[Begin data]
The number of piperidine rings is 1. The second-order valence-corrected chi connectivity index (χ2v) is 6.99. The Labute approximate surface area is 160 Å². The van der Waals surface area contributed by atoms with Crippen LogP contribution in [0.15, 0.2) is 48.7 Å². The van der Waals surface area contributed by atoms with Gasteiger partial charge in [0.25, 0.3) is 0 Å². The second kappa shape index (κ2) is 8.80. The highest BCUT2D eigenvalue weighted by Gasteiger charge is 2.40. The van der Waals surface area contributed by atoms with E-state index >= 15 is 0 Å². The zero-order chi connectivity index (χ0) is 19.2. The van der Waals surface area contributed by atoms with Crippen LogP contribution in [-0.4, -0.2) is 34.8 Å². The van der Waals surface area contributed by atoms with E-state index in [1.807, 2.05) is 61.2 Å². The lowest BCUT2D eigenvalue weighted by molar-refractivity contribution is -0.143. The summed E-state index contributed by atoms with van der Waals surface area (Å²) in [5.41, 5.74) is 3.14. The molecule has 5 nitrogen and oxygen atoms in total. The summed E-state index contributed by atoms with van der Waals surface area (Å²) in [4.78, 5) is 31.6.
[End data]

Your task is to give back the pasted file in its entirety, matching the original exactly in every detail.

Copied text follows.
The number of piperidine rings is 1. The second-order valence-corrected chi connectivity index (χ2v) is 6.99. The Labute approximate surface area is 160 Å². The van der Waals surface area contributed by atoms with Crippen LogP contribution in [0.15, 0.2) is 48.7 Å². The van der Waals surface area contributed by atoms with Gasteiger partial charge in [0.25, 0.3) is 0 Å². The second kappa shape index (κ2) is 8.80. The highest BCUT2D eigenvalue weighted by Gasteiger charge is 2.40. The van der Waals surface area contributed by atoms with E-state index >= 15 is 0 Å². The zero-order chi connectivity index (χ0) is 19.2. The van der Waals surface area contributed by atoms with Crippen LogP contribution in [-0.4, -0.2) is 34.8 Å². The van der Waals surface area contributed by atoms with E-state index in [1.807, 2.05) is 61.2 Å². The lowest BCUT2D eigenvalue weighted by molar-refractivity contribution is -0.143. The summed E-state index contributed by atoms with van der Waals surface area (Å²) in [5.41, 5.74) is 3.14. The molecule has 5 nitrogen and oxygen atoms in total. The summed E-state index contributed by atoms with van der Waals surface area (Å²) in [4.78, 5) is 31.6.